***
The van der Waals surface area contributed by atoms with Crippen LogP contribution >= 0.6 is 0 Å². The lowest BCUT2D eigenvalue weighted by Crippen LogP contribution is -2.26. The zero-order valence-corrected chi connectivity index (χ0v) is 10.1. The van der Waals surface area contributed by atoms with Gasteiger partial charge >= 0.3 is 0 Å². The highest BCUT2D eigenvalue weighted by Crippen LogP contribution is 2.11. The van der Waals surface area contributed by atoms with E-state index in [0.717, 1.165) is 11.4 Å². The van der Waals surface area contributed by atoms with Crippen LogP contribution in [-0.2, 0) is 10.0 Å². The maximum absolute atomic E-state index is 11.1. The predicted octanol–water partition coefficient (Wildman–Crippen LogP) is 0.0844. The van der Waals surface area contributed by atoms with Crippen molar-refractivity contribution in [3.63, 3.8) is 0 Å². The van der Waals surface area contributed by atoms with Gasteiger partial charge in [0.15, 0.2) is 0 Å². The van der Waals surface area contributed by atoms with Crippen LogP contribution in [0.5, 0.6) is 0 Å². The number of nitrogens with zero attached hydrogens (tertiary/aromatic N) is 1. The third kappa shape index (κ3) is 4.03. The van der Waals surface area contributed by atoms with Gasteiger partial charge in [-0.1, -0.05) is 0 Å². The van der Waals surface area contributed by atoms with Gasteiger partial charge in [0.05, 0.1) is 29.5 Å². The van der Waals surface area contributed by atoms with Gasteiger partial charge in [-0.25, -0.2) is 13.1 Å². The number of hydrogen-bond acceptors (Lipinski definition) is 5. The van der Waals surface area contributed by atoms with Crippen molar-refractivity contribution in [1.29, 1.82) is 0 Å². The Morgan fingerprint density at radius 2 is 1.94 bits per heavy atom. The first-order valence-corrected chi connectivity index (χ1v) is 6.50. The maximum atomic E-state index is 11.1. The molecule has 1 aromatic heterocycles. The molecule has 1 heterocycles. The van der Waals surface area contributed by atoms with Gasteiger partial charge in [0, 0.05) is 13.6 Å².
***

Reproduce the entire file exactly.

The van der Waals surface area contributed by atoms with Crippen LogP contribution >= 0.6 is 0 Å². The lowest BCUT2D eigenvalue weighted by Crippen LogP contribution is -2.26. The zero-order valence-corrected chi connectivity index (χ0v) is 10.1. The van der Waals surface area contributed by atoms with Gasteiger partial charge >= 0.3 is 0 Å². The highest BCUT2D eigenvalue weighted by Crippen LogP contribution is 2.11. The van der Waals surface area contributed by atoms with E-state index in [0.717, 1.165) is 11.4 Å². The van der Waals surface area contributed by atoms with Crippen LogP contribution in [-0.2, 0) is 10.0 Å². The maximum absolute atomic E-state index is 11.1. The predicted octanol–water partition coefficient (Wildman–Crippen LogP) is 0.0844. The van der Waals surface area contributed by atoms with Crippen molar-refractivity contribution in [3.63, 3.8) is 0 Å². The van der Waals surface area contributed by atoms with Gasteiger partial charge in [0.15, 0.2) is 0 Å². The van der Waals surface area contributed by atoms with Crippen LogP contribution in [0.5, 0.6) is 0 Å². The number of nitrogens with zero attached hydrogens (tertiary/aromatic N) is 1. The third kappa shape index (κ3) is 4.03. The van der Waals surface area contributed by atoms with Gasteiger partial charge in [-0.1, -0.05) is 0 Å². The van der Waals surface area contributed by atoms with Gasteiger partial charge in [0.05, 0.1) is 29.5 Å². The van der Waals surface area contributed by atoms with Gasteiger partial charge in [-0.25, -0.2) is 13.1 Å². The number of hydrogen-bond acceptors (Lipinski definition) is 5. The van der Waals surface area contributed by atoms with Crippen molar-refractivity contribution in [1.29, 1.82) is 0 Å². The Morgan fingerprint density at radius 2 is 1.94 bits per heavy atom. The first-order valence-corrected chi connectivity index (χ1v) is 6.50. The maximum atomic E-state index is 11.1. The molecule has 1 aromatic heterocycles. The molecule has 1 heterocycles. The van der Waals surface area contributed by atoms with Gasteiger partial charge in [0, 0.05) is 13.6 Å².